Ultimately, a U.S. body count in the thousands and climbing is a terrible thing, and it may not be the appropriate time for an academic blame game. Despite its many components, the U.S. government serves the American people all the same. But words matter, and alarmist headlines calling this the worst intelligence failure in our country’s history need to be addressed. The good people of our civilian and military intelligence bodies are by no means perfect, but they got this one right. When this is finally over, and we can take full stock of the government’s response, we need to address the evident gap between ‘decision advantage provided’ and ‘decision advantage utilized.’ Perhaps then we can stop abusing the term “intelligence failure” for good.


End Notes

[1] Micah Zenko, “The Coronavirus Is the Worst Intelligence Failure in U.S. History,” Foreign Policy 25 March 2020.

[2] He is not the only one to draw parallels. Matt Zapotosky, Kim Bellware, and Jacqueline Dupree noted that deaths due to COVID-19 surpassed the death total from 9/11 in their 31 March article “U.S. death toll from the coronavirus passes 3,700, as authorities say worst is yet to come.”

[3] Granted, there is not yet a ‘Coronavirus Commission Report’ to detail the exact strength of the Intelligence Community’s (IC) sourcing or confidence, but for the purposes of this exercise, this is a low-risk assumption)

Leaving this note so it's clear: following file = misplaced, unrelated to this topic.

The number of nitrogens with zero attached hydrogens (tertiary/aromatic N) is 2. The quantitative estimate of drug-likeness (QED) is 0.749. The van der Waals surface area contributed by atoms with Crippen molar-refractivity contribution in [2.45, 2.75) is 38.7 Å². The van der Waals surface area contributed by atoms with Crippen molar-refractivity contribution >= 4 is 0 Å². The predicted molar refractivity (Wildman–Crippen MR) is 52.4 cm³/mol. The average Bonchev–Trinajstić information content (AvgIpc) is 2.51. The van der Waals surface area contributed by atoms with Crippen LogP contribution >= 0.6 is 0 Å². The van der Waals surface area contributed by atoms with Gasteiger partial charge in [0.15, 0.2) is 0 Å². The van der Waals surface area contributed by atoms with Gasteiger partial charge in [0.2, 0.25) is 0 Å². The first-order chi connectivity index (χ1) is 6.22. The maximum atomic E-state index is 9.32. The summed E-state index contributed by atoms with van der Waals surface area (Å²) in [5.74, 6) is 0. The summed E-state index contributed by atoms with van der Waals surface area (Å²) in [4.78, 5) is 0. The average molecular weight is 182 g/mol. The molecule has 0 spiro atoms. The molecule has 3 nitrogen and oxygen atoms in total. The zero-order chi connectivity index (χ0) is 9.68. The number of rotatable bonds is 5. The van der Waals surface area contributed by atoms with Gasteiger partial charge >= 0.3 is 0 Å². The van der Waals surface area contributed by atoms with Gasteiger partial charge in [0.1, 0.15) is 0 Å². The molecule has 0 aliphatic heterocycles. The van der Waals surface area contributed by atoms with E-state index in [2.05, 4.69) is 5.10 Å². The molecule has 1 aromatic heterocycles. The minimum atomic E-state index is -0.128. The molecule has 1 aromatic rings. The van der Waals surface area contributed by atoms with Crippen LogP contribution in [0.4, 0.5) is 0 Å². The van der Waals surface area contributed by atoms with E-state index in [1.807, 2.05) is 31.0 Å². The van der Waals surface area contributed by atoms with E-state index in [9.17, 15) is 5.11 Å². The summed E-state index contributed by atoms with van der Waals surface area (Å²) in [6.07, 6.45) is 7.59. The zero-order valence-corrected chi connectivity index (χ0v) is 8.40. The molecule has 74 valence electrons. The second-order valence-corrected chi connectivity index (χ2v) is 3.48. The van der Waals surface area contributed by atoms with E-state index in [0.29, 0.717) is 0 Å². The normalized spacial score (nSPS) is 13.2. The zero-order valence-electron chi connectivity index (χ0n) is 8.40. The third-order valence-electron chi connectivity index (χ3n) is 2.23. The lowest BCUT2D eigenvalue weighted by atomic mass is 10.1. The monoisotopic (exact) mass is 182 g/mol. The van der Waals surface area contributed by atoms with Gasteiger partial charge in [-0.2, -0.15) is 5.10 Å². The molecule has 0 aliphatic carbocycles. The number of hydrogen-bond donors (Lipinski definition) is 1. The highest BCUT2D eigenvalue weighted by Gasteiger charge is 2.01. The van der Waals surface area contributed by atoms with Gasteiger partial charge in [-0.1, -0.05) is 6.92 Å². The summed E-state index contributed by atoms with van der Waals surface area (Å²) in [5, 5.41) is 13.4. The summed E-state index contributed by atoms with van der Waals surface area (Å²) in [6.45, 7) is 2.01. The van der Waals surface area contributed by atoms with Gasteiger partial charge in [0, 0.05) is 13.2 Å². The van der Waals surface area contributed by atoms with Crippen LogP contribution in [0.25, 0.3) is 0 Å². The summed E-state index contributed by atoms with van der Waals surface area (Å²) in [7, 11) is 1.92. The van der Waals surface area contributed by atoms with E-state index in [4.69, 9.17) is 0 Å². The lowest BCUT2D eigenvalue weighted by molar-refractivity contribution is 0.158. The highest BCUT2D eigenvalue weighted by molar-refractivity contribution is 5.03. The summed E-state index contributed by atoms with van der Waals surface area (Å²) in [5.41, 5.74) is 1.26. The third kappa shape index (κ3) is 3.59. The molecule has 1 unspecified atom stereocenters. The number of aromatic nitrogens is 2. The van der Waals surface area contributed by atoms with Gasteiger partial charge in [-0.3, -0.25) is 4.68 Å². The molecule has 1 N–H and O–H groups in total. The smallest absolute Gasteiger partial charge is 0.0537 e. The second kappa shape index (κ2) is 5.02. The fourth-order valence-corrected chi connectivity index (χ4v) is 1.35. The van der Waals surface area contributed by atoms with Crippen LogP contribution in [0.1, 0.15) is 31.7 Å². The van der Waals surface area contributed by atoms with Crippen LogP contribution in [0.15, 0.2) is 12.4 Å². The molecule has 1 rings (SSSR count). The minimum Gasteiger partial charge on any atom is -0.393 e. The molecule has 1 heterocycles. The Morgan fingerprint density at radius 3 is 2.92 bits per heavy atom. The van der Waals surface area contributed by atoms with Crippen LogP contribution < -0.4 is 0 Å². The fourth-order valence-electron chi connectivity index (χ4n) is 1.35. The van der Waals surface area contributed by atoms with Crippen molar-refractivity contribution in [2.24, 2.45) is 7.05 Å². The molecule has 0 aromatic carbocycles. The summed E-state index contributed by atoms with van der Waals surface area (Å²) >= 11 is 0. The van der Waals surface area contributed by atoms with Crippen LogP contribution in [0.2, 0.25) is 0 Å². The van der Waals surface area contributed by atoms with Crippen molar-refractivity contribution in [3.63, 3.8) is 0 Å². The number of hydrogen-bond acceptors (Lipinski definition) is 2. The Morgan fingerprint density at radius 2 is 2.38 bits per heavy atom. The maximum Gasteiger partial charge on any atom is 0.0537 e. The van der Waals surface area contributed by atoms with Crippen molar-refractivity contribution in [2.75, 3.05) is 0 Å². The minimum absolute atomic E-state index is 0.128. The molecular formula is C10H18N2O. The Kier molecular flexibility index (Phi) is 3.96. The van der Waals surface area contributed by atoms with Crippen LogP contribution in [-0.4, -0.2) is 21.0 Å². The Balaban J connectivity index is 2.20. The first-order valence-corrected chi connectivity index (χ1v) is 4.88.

[4] Richard K. Betts, Enemies of Intelligence: Knowledge & Power in American National Security (New York: Columbia University Press, 2007), 1.

[5] Richard H. Immerman, “Intelligence and the Iraq and Afghanistan Wars,” Political Science Quarterly 131, no. 3 (2016): 477; and Thomas Fingar, Reducing Uncertainty: Intelligence Analysis and National Security (Stanford, CA: Standford University Press, 2011), 25.

[6] Jennifer E. Sims, “Decision Advantage and the Nature of Intelligence Analysis,” in Loch K. Johnson, ed., The Oxford Handbook of National Security Intelligence (New York: Oxford University Press, 2010), 389-403.

[7] J. Richard Hackman, Collaborative Intelligence: Lessons from and for Intelligence Professionals (San Francisco: Berrett-Koehler Publishers, Inc., 2011), 149-167.

[8] Shane Harris, Greg Miller, Josh Dawsey, and Ellen Nakasima, “U.S. Intelligence reports from January and February warned about a likely pandemic,” The Washington Post 20 March 2020.